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_Lloyd_

Schooling and Schools...

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Being that this is my first post, allow me to introduce myself and say hi! I hope this question fits into this forum. I'm going to be entering into the college world soon, and Game Development is one of passions (yay!); however, I'm not exactly sure what kind of classes I should be taking in order to get into such fields. I figured general Computer Science, but some colleges like the Art Institute O` Orange County offer specific Visual Game Programming majors, but unfortunately the Art Institute isn't a viable option (mostly because I got a scholarship to CSULB that pays for two years). So, would just a Computer Programming and Software Engineering course help toward the gaming field? Thanks for reading.

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I took the route of going to a school that offered a program specificly designed for game development(UAT: Arizona).

but to be honest, programing is programing. as long as you take classes that give you a good understanding of OO programing you should be fine.

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Quote:

So, would just a Computer Programming and Software Engineering course help toward the gaming field?

General computer science degrees are excellent, and in fact, all things considered, it's often better than getting a degree oriented specifically towards game development.

There are pros and cons of both. Do your research.

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Yes even I would like to know what should I study to get a job in games industry [rolleyes] I am studying computer science and engineering. I know little bit about my subjects but that litle bit is not enough I guess [sad].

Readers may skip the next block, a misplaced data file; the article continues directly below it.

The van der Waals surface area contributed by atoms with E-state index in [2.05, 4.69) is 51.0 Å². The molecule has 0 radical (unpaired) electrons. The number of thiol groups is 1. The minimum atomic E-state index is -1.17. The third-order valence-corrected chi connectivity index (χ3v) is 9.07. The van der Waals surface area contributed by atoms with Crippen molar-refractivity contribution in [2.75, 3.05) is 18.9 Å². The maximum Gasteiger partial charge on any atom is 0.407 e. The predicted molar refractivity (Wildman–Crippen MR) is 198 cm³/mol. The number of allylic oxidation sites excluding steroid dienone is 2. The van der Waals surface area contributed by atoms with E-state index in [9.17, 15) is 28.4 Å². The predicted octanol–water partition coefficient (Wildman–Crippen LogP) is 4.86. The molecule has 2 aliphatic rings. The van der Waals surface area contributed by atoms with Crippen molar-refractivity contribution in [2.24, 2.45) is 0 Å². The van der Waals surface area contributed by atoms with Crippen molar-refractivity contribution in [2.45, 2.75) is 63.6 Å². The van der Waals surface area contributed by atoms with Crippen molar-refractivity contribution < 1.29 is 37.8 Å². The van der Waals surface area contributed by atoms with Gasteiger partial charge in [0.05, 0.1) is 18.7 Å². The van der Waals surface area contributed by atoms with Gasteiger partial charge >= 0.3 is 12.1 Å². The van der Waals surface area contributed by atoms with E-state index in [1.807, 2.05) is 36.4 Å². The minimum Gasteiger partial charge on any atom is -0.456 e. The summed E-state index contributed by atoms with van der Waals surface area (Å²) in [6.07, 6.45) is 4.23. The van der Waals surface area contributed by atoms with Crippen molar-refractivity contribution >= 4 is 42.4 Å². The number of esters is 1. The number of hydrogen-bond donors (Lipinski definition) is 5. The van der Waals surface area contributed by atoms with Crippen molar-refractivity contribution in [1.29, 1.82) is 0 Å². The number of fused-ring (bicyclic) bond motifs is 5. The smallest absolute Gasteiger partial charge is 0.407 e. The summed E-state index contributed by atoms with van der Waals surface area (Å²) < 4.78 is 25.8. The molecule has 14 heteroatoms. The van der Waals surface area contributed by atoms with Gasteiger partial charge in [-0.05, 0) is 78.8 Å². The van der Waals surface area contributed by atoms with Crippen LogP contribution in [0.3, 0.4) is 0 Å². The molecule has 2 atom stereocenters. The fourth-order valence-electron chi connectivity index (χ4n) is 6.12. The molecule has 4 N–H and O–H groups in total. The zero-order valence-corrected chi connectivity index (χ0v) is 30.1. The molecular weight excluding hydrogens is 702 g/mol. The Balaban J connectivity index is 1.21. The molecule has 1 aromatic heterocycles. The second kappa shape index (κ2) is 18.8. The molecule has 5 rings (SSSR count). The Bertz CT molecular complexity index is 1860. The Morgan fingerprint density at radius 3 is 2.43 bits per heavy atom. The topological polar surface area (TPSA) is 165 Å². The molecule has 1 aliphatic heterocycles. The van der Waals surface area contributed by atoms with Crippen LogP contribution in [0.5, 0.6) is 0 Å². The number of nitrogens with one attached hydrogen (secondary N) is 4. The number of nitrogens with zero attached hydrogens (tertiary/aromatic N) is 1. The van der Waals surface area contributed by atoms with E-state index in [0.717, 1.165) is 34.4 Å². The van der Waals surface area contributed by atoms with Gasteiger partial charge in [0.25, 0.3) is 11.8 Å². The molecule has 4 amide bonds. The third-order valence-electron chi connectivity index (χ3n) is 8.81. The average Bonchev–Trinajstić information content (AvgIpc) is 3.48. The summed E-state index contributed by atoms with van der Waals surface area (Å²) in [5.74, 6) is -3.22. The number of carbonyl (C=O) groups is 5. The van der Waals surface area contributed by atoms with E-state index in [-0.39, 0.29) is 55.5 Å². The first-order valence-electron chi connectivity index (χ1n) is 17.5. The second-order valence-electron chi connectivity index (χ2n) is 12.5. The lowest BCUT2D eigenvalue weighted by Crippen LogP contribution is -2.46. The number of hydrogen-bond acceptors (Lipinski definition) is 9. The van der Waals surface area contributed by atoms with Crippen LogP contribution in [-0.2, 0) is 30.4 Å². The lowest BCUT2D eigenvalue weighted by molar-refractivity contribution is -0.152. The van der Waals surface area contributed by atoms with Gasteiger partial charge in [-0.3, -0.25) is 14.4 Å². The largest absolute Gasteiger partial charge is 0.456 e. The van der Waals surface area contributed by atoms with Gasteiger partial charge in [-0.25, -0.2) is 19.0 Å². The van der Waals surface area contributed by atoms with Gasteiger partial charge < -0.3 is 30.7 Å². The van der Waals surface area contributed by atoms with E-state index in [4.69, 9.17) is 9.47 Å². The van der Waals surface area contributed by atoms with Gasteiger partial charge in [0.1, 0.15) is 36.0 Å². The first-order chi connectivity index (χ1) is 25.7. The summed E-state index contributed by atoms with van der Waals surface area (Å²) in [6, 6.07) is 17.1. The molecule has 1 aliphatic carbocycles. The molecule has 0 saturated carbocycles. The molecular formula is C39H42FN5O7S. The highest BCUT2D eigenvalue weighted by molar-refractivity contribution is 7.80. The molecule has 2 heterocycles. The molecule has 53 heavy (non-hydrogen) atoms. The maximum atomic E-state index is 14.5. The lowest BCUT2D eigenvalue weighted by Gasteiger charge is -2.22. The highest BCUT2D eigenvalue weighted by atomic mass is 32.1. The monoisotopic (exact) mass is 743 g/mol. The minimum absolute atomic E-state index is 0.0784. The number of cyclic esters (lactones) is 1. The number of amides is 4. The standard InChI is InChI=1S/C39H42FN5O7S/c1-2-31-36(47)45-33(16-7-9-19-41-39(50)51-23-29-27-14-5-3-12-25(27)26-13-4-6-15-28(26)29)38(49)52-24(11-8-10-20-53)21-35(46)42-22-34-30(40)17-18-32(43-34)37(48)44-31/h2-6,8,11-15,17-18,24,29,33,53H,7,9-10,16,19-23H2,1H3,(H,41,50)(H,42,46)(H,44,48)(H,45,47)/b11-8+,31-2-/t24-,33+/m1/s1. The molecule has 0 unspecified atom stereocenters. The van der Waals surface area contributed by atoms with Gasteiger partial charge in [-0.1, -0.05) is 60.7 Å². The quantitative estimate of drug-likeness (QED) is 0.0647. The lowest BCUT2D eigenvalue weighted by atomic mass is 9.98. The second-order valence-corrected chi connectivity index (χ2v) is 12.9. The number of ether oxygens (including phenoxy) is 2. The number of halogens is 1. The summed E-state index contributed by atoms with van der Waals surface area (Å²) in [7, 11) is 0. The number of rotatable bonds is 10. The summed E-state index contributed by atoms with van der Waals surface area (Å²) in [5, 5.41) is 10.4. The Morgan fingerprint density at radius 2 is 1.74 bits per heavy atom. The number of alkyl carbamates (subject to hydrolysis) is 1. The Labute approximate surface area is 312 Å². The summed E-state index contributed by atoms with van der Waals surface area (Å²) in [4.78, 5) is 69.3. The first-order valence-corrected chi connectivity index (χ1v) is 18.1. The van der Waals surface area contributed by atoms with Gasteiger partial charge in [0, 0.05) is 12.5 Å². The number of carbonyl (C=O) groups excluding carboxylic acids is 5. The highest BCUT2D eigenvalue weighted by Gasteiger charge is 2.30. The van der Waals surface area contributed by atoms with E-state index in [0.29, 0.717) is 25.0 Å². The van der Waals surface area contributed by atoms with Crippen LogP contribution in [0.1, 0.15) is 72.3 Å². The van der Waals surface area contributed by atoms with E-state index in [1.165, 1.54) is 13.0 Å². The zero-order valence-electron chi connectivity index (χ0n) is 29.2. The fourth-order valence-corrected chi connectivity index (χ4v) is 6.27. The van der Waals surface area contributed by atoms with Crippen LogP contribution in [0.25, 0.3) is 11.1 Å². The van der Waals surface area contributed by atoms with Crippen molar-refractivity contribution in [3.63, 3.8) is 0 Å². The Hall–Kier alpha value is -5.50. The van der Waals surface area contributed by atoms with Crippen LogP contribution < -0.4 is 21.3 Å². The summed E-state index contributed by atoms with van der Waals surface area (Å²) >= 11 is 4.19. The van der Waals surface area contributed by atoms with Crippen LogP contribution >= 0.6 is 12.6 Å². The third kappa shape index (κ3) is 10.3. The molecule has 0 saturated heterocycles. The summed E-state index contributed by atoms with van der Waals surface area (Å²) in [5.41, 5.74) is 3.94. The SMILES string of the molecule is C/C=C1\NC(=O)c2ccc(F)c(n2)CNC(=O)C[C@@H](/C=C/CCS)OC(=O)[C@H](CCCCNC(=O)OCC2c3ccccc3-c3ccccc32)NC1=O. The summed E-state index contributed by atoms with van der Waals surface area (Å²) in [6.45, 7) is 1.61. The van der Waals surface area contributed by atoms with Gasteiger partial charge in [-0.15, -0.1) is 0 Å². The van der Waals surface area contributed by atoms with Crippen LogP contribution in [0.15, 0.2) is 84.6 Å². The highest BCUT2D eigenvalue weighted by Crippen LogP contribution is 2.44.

What are the subjects we should master? Programming in C++, data structures, Operating sysyem, Computer architecture, Software engineering ?? Are there any specified courses available that trains use in making games and we can get a job [help]

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General Computer Science is a good subject, but I'm afraid you're gonna have to specialise if you want to get in to the game industry. Nowadays, big game companies use a good engine in which the general programming's already done.
Whatever it is, you could always use a good math background.

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Er, that's somewhat misleading. While you might ultimately specialize in a particular subject area after you get a job, there's no need to specialize in terms of your degree. Specializing in terms of degree can be extremely limiting. No game development studio in existence will turn you away because you have a "computer science" degree and not an "AI degree," (which doesn't exist at the undergraduate level anyway, which reinforces the point that you should not specialize without first obtaining a solid general foundation).

Whether or not the "general" programming is "done" at a particular studio is irrelevant. Computer science isn't really about programming.

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OK, thanks for replies [cool].I just thought I need some training or game development course as I am not skiled programmer, and drawing, 3D models are beyond me.

I will just improve my maths and subjects that should help me I guess.

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Honestly,

Understanding linear algebra, data structures, algorithms, and C/C++ (I still think that learning C/C++ well is valuable even if you don't use it) is probably more important than anything. Especially if the school offers a program in 3D graphics or game programming.

I got to spend a semester essentially building up my own little game engine in a regular Bachelors of CS degree program. This way I got to learn what I wanted to in between learning what I NEEDED to.

I have no actual experience with the art institute programs out there so I don't know if they're bad or not. Although I work with two guys that did and they said it wasn't great. Both are great engineers though.

Oh, and specialization doesn't really matter. However if you want to jump into say the Artificial Intelligence field out of school, you're going to have to prove that you know your stuff. I wouldn't hire someone to build the AI of a game for me if I wasn't confident they could do it with minimal assistance. Usually demos and being able to explain problems are better for this than a piece of paper though.

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Neat, thanks all.

I was planning on becoming a software engineer anyways, and it looks like that's a field that can easily spill over into the games industry.

It is right?

o.o

Thanks.

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